Climate Change Is Not Just for Scientists Anymore: Why Cities Need to Take the Lead in Mitigating Climate Risk

Climate change has been in the news an awful lot lately…and it is about time! In 2020, the U.S. saw 22 separate weather and climate disasters—more than double the average—that each cost more than $1 billion in damages, shattering the previous annual record of 16 such disasters.

These costs far exceed the ability of insurance companies, homeowners, businesses, and communities to pay. Which means the federal government covers the bulk of the costs, albeit exceeding even FEMA’s financial capacity. And that comes from taxpayers.

Arguments for and against a federal fund to address national impacts go both ways: the disasters are so expensive that cities and states couldn’t possibly cover them without pulling funds from their remaining budgets, but disasters are often limited to certain portions of the country, which means that the other regions (and their taxpayers) don’t want to cover the costs.

Things are starting to change, however, with the scope of climate disasters reaching from coast to coast, from forest fires in the west, derechos in the center of the country, and hurricanes in the south and east.

At the same time then, costs will only go up.

So what do we do?

The most obvious-sounding step is to stop climate change. The thing is, it’s far easier said than done, and not only do we have to stop it, we have to reverse it. Because it’s already here and it’s happening.

The next step is to build resilience into our communities.

A typical rule of thumb for maintaining anything is that for every $1 you spend in maintenance, you save $4 in disaster avoidance.

So let’s apply that to our current climate cost crisis. Last year, we spent $95 billion in disaster recovery efforts from 22 events nationwide.

Source: ncdc.noaa.gov

 

Most simply, then, if we spend $25 billion to begin addressing these issues in advance, we have the potential to save our country—and our taxpayers—$100 billion annually. In doing so, we also reduce economic damages from closed businesses and lost jobs, mental health impacts, school closures, and myriad other impacts that are felt locally.

And because these impacts are felt at home, in our communities, then it makes sense for our cities to start taking the steps necessary to build resiliency into their towns. Cities large and small have developed climate action plans. Many of them focus on mitigating carbon emissions; many more of them need to add steps to build resilience. In the west, focusing on droughts and wildfires. On the east coast, focusing on hurricanes and flooding.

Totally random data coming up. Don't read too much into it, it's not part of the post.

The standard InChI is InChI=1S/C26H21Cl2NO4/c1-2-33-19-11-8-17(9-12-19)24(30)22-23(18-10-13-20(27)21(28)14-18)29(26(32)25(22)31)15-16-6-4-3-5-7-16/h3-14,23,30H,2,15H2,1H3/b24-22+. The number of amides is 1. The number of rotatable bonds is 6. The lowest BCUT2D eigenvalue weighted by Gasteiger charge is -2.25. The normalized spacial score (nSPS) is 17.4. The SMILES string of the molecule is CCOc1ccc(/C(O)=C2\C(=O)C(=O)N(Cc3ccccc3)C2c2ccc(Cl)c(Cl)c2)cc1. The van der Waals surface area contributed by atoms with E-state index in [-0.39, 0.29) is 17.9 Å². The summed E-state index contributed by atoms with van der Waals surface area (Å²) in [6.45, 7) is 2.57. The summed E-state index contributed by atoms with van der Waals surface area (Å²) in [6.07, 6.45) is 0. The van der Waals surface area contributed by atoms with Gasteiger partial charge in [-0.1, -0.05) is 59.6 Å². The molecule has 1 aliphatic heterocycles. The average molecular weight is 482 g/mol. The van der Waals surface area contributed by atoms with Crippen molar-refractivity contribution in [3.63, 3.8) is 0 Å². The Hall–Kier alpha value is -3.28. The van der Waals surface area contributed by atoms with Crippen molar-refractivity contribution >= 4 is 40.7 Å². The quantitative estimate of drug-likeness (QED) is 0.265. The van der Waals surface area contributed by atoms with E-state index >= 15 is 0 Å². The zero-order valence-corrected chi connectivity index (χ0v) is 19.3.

Because when we take a step back, we begin to see that everything is connected: national policy leads to funding (or not) of resilience programs and disaster recovery, and climate change impacts everything from agriculture and the energy grid, to human health, transportation, water, education, finance, infrastructure, and social justice.

While not everyone will agree, public attitudes related to climate risk are beginning to shift toward sustainability. In the U.S., 67% of adults say the federal government is not doing enough to reduce the effects of climate change. With a new administration, I expect these numbers to increase, and the availability of funding to address risk to increase alongside it. Which is exciting! Because we can take steps nationally, regionally, and locally to mitigate impacts of natural disasters while creating jobs and saving taxpayers money.

I look forward to a year (or even a decade!) in which we take steps together to move this forward, while of course taking the steps necessary to reduce carbon emissions while we’re at it. Because together we can absolutely build thriving communities in even the wildest of climates. We just need to start locally, sustainably, and with resilience in mind.

About the author

Erin Rothman

Stormwater Scientist

Talk stormwater with erin@stormsensor.io With more than 15 years of environmental consulting experience, Erin observed so many opportunities for innovation in the stormwater industry. With those in mind, she founded StormSensor to enthusiastically embrace new technology to help solve the problems of an age-old industry.